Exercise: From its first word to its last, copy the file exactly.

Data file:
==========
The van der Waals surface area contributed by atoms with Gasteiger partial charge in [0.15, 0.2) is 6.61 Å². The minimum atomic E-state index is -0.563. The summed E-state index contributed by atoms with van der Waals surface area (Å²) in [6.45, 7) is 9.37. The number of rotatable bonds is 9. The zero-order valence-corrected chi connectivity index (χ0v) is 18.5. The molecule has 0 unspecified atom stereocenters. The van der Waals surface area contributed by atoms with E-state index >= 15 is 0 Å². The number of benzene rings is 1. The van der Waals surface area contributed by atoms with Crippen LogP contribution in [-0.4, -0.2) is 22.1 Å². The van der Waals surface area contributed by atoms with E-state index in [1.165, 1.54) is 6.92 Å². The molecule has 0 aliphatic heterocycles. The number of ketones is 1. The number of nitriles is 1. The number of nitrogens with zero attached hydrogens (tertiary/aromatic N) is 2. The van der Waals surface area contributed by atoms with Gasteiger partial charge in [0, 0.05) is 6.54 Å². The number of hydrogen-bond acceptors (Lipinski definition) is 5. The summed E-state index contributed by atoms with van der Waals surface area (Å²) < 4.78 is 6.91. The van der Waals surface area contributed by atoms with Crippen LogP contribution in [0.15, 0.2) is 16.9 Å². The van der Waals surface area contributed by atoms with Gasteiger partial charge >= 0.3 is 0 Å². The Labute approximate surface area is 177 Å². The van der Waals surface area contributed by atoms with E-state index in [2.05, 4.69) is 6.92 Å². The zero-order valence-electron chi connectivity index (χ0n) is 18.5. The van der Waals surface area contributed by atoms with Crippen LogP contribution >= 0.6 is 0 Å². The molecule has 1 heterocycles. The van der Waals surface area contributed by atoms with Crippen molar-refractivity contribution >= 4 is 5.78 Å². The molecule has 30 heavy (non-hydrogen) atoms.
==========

The van der Waals surface area contributed by atoms with Gasteiger partial charge in [0.15, 0.2) is 6.61 Å². The minimum atomic E-state index is -0.563. The summed E-state index contributed by atoms with van der Waals surface area (Å²) in [6.45, 7) is 9.37. The number of rotatable bonds is 9. The zero-order valence-corrected chi connectivity index (χ0v) is 18.5. The molecule has 0 unspecified atom stereocenters. The van der Waals surface area contributed by atoms with E-state index >= 15 is 0 Å². The number of benzene rings is 1. The van der Waals surface area contributed by atoms with Crippen LogP contribution in [-0.4, -0.2) is 22.1 Å². The van der Waals surface area contributed by atoms with E-state index in [1.165, 1.54) is 6.92 Å². The molecule has 0 aliphatic heterocycles. The number of ketones is 1. The number of nitriles is 1. The number of nitrogens with zero attached hydrogens (tertiary/aromatic N) is 2. The van der Waals surface area contributed by atoms with Gasteiger partial charge in [0, 0.05) is 6.54 Å². The number of hydrogen-bond acceptors (Lipinski definition) is 5. The summed E-state index contributed by atoms with van der Waals surface area (Å²) < 4.78 is 6.91. The van der Waals surface area contributed by atoms with Crippen LogP contribution in [0.15, 0.2) is 16.9 Å². The van der Waals surface area contributed by atoms with Gasteiger partial charge >= 0.3 is 0 Å². The Labute approximate surface area is 177 Å². The van der Waals surface area contributed by atoms with E-state index in [2.05, 4.69) is 6.92 Å². The zero-order valence-electron chi connectivity index (χ0n) is 18.5. The van der Waals surface area contributed by atoms with Crippen LogP contribution >= 0.6 is 0 Å². The molecule has 1 heterocycles. The van der Waals surface area contributed by atoms with Crippen molar-refractivity contribution >= 4 is 5.78 Å². The molecule has 30 heavy (non-hydrogen) atoms.